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Spanish Shilling

Some stories and experiences after a lifetime spent in Spain

The Break
Thursday, October 26, 2023 @ 10:13 AM

I write a weekly bulletin of news and opinion about Spain for subscribers. It's called Business over Tapas - short and useful items about life in Spain aimed at those who would like to know more about this country (that's to say: prices, rules, regulations, politics and finance).

Right now, I'm taking a month off to visit my son in Oklahoma: no bulletin and no posts on Eye on Spain for November.

This week's editorial over at the BoT follows (it will soon be out of date, but the Spanish view-point will likely remain):

         ...           ...

Although Israel was officially born on 14th May 1948, Spain and Israel only signed diplomatic relations on the 17th January 1986. The forty-year lacuna might have been, in part, because Spain didn’t want to sour its relationship with Arab countries. Spain, however, still doesn’t recognise Palestine as a state, despite efforts from the Ministry of Foreign Affairs, although it ‘enjoys excellent relations with the Palestinian National Authority’ – the Fatah agency in partial control of the region.

Today, and in contrast to most of the western world, the Spanish media could be described as being lukewarm towards its support of Israel in the current conflict. The politics here are more concerned with trading blows between the (pro-Palestine) left and the (mildly pro-Israel) right than what might be Spain’s official position in the Middle East (which is, more or less, spreading criticism equally between Hamas and Netanyahu). 

Spain, having been largely under Moorish domination for seven hundred years, and being the closest point in Western Europe to North Africa, is more sensitive to the Arabs than – perhaps – to a regime which is located far away at the other end of the Mediterranean.

But here, we shall only talk of the Israel/Palestine struggle (for land) as it affects Spain.

Thus, the right wing must confront the left – if the Basque EH Bildu party asks for the release of the Spanish hostage Iván Illarramendi (he’s a Basque) held by Hamas, then naturally El Español will write that ETA used to hold hostages too.

The official PP website claims that Alberto Núñez Feijóo would have gone – as president of both Spain and the European Union – to both Israel and Palestine for talks, however as things stand today, “nobody expects or can rely upon Spanish participation’’ (Pedro Sánchez was in Egypt about the same time that Feijóo made his constructive remarks – preaching for restraint at the ‘Cairo For Peace’ meeting held on Saturday, October 21st. Furthermore, Sánchez also phoned Netanyahu the next day asking for an immediate humanitarian ceasefire in Gaza).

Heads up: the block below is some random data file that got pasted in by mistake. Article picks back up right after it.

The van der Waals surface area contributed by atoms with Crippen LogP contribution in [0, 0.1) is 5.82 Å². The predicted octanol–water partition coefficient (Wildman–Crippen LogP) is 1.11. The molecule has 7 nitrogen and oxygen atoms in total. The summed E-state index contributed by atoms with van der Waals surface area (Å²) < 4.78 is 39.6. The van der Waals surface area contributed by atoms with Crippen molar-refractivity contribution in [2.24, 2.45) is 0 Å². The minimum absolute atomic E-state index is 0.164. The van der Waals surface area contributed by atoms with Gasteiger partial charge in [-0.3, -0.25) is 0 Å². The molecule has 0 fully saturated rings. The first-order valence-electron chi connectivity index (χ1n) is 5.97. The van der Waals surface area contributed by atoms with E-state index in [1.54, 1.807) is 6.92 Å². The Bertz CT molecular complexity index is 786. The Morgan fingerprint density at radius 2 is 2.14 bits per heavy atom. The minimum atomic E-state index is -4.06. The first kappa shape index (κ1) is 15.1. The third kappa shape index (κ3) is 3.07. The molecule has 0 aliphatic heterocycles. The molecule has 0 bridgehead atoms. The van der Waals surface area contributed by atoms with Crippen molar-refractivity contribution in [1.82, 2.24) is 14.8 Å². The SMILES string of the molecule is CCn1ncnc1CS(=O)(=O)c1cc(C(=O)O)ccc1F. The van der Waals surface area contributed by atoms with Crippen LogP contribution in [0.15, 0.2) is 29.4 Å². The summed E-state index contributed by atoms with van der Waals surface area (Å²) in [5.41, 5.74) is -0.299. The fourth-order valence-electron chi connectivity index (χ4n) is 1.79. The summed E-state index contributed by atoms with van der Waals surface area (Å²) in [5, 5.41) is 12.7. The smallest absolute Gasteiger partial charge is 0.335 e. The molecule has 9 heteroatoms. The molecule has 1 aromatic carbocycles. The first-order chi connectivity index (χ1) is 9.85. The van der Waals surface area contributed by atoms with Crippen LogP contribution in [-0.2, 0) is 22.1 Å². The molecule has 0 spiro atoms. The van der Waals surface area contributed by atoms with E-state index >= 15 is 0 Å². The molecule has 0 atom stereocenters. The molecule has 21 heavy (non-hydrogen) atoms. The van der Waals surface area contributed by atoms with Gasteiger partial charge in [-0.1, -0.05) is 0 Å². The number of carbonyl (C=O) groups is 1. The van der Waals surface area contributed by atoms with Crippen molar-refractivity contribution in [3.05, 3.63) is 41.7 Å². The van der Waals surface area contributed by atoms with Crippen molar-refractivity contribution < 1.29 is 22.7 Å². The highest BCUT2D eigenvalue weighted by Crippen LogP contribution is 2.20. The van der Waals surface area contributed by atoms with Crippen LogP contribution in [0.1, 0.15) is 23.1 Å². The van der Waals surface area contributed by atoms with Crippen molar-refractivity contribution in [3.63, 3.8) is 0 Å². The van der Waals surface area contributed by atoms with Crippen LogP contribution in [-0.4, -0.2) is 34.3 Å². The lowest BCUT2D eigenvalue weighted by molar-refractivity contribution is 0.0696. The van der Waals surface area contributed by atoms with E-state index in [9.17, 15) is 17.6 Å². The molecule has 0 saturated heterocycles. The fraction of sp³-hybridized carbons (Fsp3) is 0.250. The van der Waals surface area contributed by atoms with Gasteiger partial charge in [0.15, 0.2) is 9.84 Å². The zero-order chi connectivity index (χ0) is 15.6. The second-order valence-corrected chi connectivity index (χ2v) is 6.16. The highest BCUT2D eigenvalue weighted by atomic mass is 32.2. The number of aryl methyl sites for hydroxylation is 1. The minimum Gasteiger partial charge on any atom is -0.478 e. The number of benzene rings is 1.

After the Podemos leader and acting Minister of Social Security Ione Belarra called for Spanish support of Palestine and for Pedro Sánchez to ‘condemn Israel’, Núñez Feijóo reacted by saying that Sánchez must instantly relieve her of her position but, alas, the socialist leader needs their approval (Podemos has five votes within the Sumar alliance) to make the looming investiture work.

Vox says it wants to cut all official Spanish aid to Palestine.

Sumar wants the Government to recognise the Palestinian state as soon as possible.

Spaniards, according to a poll at 20Minutos, are split in their sympathies: 43% favour Israel and 47% favour Palestine - more or less divided (as above) along political lines.

The tragic situation is getting far worse by the day, while the terrible ongoing events in Ukraine - short of Putin pressing the Red Button - are pushed to the inside pages.

How will things progress and will Pedro Sánchez be able to return to power in the upcoming debate and vote for the presidency?

With poor timing, I shall be taking a vacation for November – to stay with my son in far-off Oklahoma: where the talk is all of Trump, abortion and guns. I look forward to enjoying a Thanksgiving turkey and my seventieth birthday over there before returning home at the beginning of December.

Maybe by then, things will have settled down.  

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